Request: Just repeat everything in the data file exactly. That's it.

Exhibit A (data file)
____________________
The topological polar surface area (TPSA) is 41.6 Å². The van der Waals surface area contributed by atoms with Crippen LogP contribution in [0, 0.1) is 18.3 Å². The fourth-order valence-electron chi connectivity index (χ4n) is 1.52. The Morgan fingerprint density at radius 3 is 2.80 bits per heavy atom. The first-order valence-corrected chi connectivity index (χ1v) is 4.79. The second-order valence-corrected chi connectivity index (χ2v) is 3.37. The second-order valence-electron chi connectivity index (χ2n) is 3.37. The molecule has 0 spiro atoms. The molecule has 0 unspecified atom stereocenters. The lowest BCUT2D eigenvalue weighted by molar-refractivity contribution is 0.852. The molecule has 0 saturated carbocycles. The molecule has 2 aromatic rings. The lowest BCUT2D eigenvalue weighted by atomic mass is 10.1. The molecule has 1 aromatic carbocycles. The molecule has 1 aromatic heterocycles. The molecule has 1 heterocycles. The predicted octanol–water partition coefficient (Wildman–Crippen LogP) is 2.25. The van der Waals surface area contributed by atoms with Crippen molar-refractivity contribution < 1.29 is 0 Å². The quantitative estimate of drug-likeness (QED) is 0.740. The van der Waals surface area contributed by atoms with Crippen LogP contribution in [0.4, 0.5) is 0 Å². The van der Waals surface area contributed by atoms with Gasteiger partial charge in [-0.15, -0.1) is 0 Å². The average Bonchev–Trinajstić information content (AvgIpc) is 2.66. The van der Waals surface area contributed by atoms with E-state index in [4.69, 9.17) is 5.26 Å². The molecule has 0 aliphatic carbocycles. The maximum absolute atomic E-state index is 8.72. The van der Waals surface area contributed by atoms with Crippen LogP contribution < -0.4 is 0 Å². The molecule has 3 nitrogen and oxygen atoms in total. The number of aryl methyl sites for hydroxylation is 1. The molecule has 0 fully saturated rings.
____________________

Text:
The topological polar surface area (TPSA) is 41.6 Å². The van der Waals surface area contributed by atoms with Crippen LogP contribution in [0, 0.1) is 18.3 Å². The fourth-order valence-electron chi connectivity index (χ4n) is 1.52. The Morgan fingerprint density at radius 3 is 2.80 bits per heavy atom. The first-order valence-corrected chi connectivity index (χ1v) is 4.79. The second-order valence-corrected chi connectivity index (χ2v) is 3.37. The second-order valence-electron chi connectivity index (χ2n) is 3.37. The molecule has 0 spiro atoms. The molecule has 0 unspecified atom stereocenters. The lowest BCUT2D eigenvalue weighted by molar-refractivity contribution is 0.852. The molecule has 0 saturated carbocycles. The molecule has 2 aromatic rings. The lowest BCUT2D eigenvalue weighted by atomic mass is 10.1. The molecule has 1 aromatic carbocycles. The molecule has 1 aromatic heterocycles. The molecule has 1 heterocycles. The predicted octanol–water partition coefficient (Wildman–Crippen LogP) is 2.25. The van der Waals surface area contributed by atoms with Crippen molar-refractivity contribution < 1.29 is 0 Å². The quantitative estimate of drug-likeness (QED) is 0.740. The van der Waals surface area contributed by atoms with Crippen LogP contribution in [0.4, 0.5) is 0 Å². The van der Waals surface area contributed by atoms with Gasteiger partial charge in [-0.15, -0.1) is 0 Å². The average Bonchev–Trinajstić information content (AvgIpc) is 2.66. The van der Waals surface area contributed by atoms with E-state index in [4.69, 9.17) is 5.26 Å². The molecule has 0 aliphatic carbocycles. The maximum absolute atomic E-state index is 8.72. The van der Waals surface area contributed by atoms with Crippen LogP contribution < -0.4 is 0 Å². The molecule has 3 nitrogen and oxygen atoms in total. The number of aryl methyl sites for hydroxylation is 1. The molecule has 0 fully saturated rings.